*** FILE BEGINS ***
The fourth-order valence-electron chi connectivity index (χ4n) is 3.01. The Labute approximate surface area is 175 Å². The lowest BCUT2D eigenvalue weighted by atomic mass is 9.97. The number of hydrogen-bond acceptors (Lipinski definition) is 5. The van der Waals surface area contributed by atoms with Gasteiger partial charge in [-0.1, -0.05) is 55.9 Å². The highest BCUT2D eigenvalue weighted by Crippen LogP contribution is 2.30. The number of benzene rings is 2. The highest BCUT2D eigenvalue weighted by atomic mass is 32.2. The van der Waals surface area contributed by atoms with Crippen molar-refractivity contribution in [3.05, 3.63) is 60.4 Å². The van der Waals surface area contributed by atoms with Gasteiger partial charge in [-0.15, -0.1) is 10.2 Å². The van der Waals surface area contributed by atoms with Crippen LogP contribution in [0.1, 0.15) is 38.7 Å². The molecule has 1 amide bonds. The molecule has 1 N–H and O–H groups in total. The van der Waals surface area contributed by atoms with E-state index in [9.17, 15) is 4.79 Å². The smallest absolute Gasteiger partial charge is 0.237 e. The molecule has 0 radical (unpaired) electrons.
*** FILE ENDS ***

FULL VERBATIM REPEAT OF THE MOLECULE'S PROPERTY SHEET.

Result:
The fourth-order valence-electron chi connectivity index (χ4n) is 3.01. The Labute approximate surface area is 175 Å². The lowest BCUT2D eigenvalue weighted by atomic mass is 9.97. The number of hydrogen-bond acceptors (Lipinski definition) is 5. The van der Waals surface area contributed by atoms with Gasteiger partial charge in [-0.1, -0.05) is 55.9 Å². The highest BCUT2D eigenvalue weighted by Crippen LogP contribution is 2.30. The number of benzene rings is 2. The highest BCUT2D eigenvalue weighted by atomic mass is 32.2. The van der Waals surface area contributed by atoms with Crippen molar-refractivity contribution in [3.05, 3.63) is 60.4 Å². The van der Waals surface area contributed by atoms with Gasteiger partial charge in [-0.15, -0.1) is 10.2 Å². The van der Waals surface area contributed by atoms with Crippen LogP contribution in [0.1, 0.15) is 38.7 Å². The molecule has 1 amide bonds. The molecule has 1 N–H and O–H groups in total. The van der Waals surface area contributed by atoms with E-state index in [9.17, 15) is 4.79 Å². The smallest absolute Gasteiger partial charge is 0.237 e. The molecule has 0 radical (unpaired) electrons.